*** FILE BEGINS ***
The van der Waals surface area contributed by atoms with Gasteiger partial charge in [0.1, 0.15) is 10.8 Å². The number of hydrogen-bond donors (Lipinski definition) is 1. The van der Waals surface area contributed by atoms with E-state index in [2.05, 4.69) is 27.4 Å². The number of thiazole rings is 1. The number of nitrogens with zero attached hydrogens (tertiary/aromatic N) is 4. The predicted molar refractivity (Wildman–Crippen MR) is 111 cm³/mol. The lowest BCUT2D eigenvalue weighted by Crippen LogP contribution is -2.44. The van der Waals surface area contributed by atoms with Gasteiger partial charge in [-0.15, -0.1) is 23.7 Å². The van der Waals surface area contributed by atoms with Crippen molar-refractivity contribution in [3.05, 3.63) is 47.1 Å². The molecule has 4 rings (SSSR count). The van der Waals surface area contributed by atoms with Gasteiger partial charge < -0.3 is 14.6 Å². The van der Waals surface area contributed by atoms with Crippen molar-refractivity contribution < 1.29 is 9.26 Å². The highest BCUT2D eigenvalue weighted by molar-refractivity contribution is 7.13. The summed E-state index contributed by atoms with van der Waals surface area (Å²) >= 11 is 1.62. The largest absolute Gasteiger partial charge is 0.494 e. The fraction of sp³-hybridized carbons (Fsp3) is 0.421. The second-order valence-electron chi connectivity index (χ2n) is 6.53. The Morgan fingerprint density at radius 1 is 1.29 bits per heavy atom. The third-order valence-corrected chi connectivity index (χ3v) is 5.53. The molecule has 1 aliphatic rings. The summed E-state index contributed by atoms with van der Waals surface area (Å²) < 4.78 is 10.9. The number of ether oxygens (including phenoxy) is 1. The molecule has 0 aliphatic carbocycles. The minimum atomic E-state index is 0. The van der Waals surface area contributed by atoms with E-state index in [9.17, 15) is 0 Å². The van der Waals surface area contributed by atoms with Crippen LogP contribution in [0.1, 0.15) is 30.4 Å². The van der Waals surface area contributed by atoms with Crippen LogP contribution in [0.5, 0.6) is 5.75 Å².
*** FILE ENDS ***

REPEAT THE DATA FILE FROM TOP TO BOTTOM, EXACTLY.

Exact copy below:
The van der Waals surface area contributed by atoms with Gasteiger partial charge in [0.1, 0.15) is 10.8 Å². The number of hydrogen-bond donors (Lipinski definition) is 1. The van der Waals surface area contributed by atoms with E-state index in [2.05, 4.69) is 27.4 Å². The number of thiazole rings is 1. The number of nitrogens with zero attached hydrogens (tertiary/aromatic N) is 4. The predicted molar refractivity (Wildman–Crippen MR) is 111 cm³/mol. The lowest BCUT2D eigenvalue weighted by Crippen LogP contribution is -2.44. The van der Waals surface area contributed by atoms with Gasteiger partial charge in [-0.15, -0.1) is 23.7 Å². The van der Waals surface area contributed by atoms with Crippen molar-refractivity contribution in [3.05, 3.63) is 47.1 Å². The molecule has 4 rings (SSSR count). The van der Waals surface area contributed by atoms with Gasteiger partial charge < -0.3 is 14.6 Å². The van der Waals surface area contributed by atoms with Crippen molar-refractivity contribution < 1.29 is 9.26 Å². The highest BCUT2D eigenvalue weighted by molar-refractivity contribution is 7.13. The summed E-state index contributed by atoms with van der Waals surface area (Å²) >= 11 is 1.62. The largest absolute Gasteiger partial charge is 0.494 e. The fraction of sp³-hybridized carbons (Fsp3) is 0.421. The second-order valence-electron chi connectivity index (χ2n) is 6.53. The Morgan fingerprint density at radius 1 is 1.29 bits per heavy atom. The third-order valence-corrected chi connectivity index (χ3v) is 5.53. The molecule has 1 aliphatic rings. The summed E-state index contributed by atoms with van der Waals surface area (Å²) < 4.78 is 10.9. The number of ether oxygens (including phenoxy) is 1. The molecule has 0 aliphatic carbocycles. The minimum atomic E-state index is 0. The van der Waals surface area contributed by atoms with E-state index in [9.17, 15) is 0 Å². The van der Waals surface area contributed by atoms with Crippen LogP contribution in [0.1, 0.15) is 30.4 Å². The van der Waals surface area contributed by atoms with Crippen LogP contribution in [0.5, 0.6) is 5.75 Å².